This time next month, we should have our little one in our arms. Those words don’t feel real even as I type them. Our application was approved on April 26,2013, and we settled in to what we thought would be a 2-3 year process. But if all goes as planned, we should be back in America fighting jet-lag and getting to know life as a family of 4 before our one-year adoption application anniversary.
So much can happen in a year.
After 6 months of paperwork, our Dossier was sent to China on November 1, 2013, and we joyfully discovered our little one just a few weeks before, receiving Pre-Approval on October 25, 2013. We received our LOA on Christmas Eve, and the last few months have been a blur of last-minute paperwork and mental preparation. We are waiting on TA now, and could be on a plane in 2-3 weeks.
Just a couple of months before we found Alea’s file… when we were still in “this will take 2 years” mode and we were diligently working on a savings plan to fund our adoption, there was a family in our church who stopped us after the service, saying they felt like God wanted them to help us with our adoption as they pressed a folded check into my hand. When I opened the check in the privacy of my car a few moments later, my hands started shaking as I saw the string of zeros and realized they had just given us enough to cover over 1/3 of the total amount we needed to save to pay for the adoption.
We continued with our savings plan, and it has worked out that our adoption is fully funded right when we needed it to be… I know it is because God pressed upon their hearts to be involved in our journey that we were able to say YES to Alea’s file and move forward with confidence that we weren’t trying to make our own way.
God’s faithfulness and kindness and tenderness extended far beyond financially providing for this adoption. He has heard my prayers and answered them – from assurances about her health to whispers about her name. I made Alea a quilt shortly after we were matched. I know it was risky sending something hand-made to an orphanage in China, but I wanted to risk the chance that she might not get it with the possibility that she would. I have wondered, though, if it ever made it to her. A month or so later, we were sent an update from her orphanage, and it included a couple of little videos. I have watched them countless times, but just a week or so ago I thought to pay attention to what was being said in the background. I caught bits and pieces of it, but called in a friend to listen and translate what the nannies were talking about. They were talking about the care package. I think she got her quilt, and I think God winked at me.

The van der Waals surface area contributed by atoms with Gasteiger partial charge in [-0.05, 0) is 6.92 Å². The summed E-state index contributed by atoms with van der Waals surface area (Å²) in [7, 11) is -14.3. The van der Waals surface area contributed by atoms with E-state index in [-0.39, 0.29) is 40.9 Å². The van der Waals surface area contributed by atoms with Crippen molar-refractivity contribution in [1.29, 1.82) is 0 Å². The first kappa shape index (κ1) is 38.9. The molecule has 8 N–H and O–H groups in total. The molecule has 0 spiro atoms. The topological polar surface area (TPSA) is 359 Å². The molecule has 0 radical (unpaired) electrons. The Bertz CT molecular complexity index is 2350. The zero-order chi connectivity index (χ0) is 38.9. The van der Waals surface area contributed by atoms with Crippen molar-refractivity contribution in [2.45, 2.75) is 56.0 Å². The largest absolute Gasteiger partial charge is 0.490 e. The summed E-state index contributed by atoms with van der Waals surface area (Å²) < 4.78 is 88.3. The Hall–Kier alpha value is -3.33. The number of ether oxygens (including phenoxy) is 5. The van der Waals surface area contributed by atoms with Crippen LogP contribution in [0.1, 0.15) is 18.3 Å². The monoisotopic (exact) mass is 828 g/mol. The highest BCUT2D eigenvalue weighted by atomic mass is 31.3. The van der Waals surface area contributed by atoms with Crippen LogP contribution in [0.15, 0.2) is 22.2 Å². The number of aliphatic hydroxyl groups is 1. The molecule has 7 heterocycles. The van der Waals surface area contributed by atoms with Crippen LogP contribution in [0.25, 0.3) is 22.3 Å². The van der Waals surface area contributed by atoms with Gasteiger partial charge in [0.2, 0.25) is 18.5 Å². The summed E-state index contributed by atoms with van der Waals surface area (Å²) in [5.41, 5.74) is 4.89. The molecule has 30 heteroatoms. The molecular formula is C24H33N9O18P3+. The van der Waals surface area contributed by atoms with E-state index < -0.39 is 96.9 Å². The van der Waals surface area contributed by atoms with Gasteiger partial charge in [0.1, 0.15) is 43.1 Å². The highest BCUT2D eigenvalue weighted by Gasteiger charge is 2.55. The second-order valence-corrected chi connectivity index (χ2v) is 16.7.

I’m surprisingly calm about everything right now… As these stories illustrate, God has proven himself through this journey, and I trust that He will continue to sustain us along the way. If I could choose three words to describe what I have learned about my Abba over the last year, it is that He is tender and He is gentle and He is kind. He has shown me His heart for us, Alea, and adoption through a thousand seemingly tiny reassurances, and now as we stand on the edge of one of our life’s biggest transitions, I know He will continue to be tender and gentle and kind.
You know, when I started this journey out, I wasn’t focused on Him nearly as much as I was on myself. I thought I needed to be sufficient. I needed to be strong and wise and savvy and ready. I needed to read books and attend seminars and dig down deep to my 4+ years of professional international adoption work experience and 4 years of direct orphan care work experience and BE enough.
Please hear me… I am a HUGE fan of preparation. I literally feel physically ill when I overhear prospective adoptive parents singing the “Love will be Enough” refrain. Love is all you need, but Love looks like therapeutic parenting, well-informed insights into their trauma and their stories, and a willingness to change the way you’ve done things in the past to meet your child in his deepest place of need to bring hope and healing.
But, for a gal who had just about as much international adoption preparation as one could have without actually adopting a child, I’ve gone through much of this process frantically focused on just how INADEQUATE I feel for the task at hand. (And, as a result, frantically scrambling to cram as much preparation into the time that I have as I could.) I think in some areas of life, the experience I’ve had would make you feel like an expert. In this arena, it makes you take off the “Ignorance is Bliss” rose-colored glasses far earlier than most of your first-time adopting peers and shake in your boots.
To be honest, at times I felt so woefully unprepared that I questioned whether or not we should even be DOING this.
I’m a striver. I always have been. As I said before, I will strive and strive and strive until I feel like I AM enough. Do you catch the words there… I AM. I too often make an idol out of myself and my sufficiency. But the One I follow tells me to cease striving and know that He is God. He is the great I AM.
It isn’t that I’m not to prepare for my child’s trauma and transition. It isn’t that I’m not to carefully consider what special needs I feel best-equipped to handle. But at the same time, it isn’t about me being smart enough or a certain (unattainable) caliber of mama. It’s about saying yes to the journey with Him, allowing Him to be wise when I am ignorant, strong when I am weak, and sufficient when I am at the end of my rope. So if you sense God inviting you on this grand road trip, my advice to you isn’t just to say yes and let go of the wheel. It’s to say yes, let go of the wheel, hop in the back seat and color. He is so worthy of our absolute trust. It’s a wild ride, but He’s the best driver of all… and you’ll be there before you know it with something beautiful you’ve created together in hand.